© ADAGP Paris 2019 / Photography: Diane Arques / Kehinde Wiley – Portrait of Shelby Hunter (2019)

With his extensive portraiture of African Americans, Kehinde Wiley made a name for himself in the arts scene stateside, but it wasn’t until he put the very same subjects in traditional settings of Old Master paintings that the artist firmly anchored himself in the international arts scene while also becoming a protagonist of sorts of Black Culture. But now, Wiley has shifted his artistic focus to a different ethnicity halfway across the planet. Currently on at Galerie Templon in Paris is Tahiti – Kehinde Wiley, an exhibition of new portraits with a focus on Tahiti‘s Māhū community, the traditional Polynesian classification of people of a third gender, between male and female.The Māhū were highly respected within their society until they were banned by Catholic and Protestant missionaries.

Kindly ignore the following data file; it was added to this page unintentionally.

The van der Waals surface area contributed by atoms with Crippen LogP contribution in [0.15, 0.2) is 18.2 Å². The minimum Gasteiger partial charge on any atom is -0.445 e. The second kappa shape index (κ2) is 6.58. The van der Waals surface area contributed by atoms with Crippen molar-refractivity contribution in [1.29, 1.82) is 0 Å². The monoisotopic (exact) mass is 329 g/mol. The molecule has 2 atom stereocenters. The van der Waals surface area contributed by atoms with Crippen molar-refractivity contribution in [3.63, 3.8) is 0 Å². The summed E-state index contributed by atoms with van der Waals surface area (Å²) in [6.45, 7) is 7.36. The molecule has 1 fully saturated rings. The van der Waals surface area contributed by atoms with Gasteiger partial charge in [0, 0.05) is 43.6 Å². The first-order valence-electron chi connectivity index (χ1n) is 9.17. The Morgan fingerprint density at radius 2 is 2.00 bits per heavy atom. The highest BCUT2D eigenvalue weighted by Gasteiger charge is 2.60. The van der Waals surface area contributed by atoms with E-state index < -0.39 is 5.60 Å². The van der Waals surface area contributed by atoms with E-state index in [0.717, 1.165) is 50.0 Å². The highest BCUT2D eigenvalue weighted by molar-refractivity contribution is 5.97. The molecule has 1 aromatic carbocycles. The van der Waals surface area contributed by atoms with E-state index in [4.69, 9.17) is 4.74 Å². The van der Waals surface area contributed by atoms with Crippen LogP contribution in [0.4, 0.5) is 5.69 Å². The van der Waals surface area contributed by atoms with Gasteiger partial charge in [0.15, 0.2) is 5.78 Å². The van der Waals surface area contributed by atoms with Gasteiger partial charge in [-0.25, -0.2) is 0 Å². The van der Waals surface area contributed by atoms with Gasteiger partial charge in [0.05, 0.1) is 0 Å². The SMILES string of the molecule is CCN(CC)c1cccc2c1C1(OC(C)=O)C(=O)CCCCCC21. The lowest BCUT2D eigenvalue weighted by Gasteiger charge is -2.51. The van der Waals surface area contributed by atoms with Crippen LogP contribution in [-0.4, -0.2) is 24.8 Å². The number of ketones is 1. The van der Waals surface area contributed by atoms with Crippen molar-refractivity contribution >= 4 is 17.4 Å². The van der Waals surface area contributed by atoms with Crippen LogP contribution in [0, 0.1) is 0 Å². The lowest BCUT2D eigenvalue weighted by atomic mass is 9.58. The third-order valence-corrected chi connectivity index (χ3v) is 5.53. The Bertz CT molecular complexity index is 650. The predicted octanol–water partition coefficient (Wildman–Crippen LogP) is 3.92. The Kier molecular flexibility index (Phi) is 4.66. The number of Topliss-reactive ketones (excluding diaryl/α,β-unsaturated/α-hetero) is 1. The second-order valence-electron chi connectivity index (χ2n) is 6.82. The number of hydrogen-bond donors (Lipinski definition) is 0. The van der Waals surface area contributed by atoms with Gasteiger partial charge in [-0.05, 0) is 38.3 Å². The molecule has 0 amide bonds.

Wiley’s portraits of beautiful, transgender Tahitian women reference and confront Paul Gauguin‘s celebrated works, which also feature subjects from the transgender community, but are in fact fraught with historical undertones of colonialism and sexual objectification. Building off of Wiley’s earlier portraits which addressed issues of masculine identity and virility, these new portraits explore issues of identity through the lens of transformation, exploring both artifice and artificiality as a trans-cultural phenomenon. In tandem with the exhibition, a video-installation based on his time spent this past year in Tahiti is put on display (on through Jul 20). Location: Galerie Templon, 28 rue du Grenier Saint-Lazare (Marais).

© ADAGP Paris 2019 / Photography: Diane Arques / Kehinde Wiley – Portrait of Moerai Matanui (2019)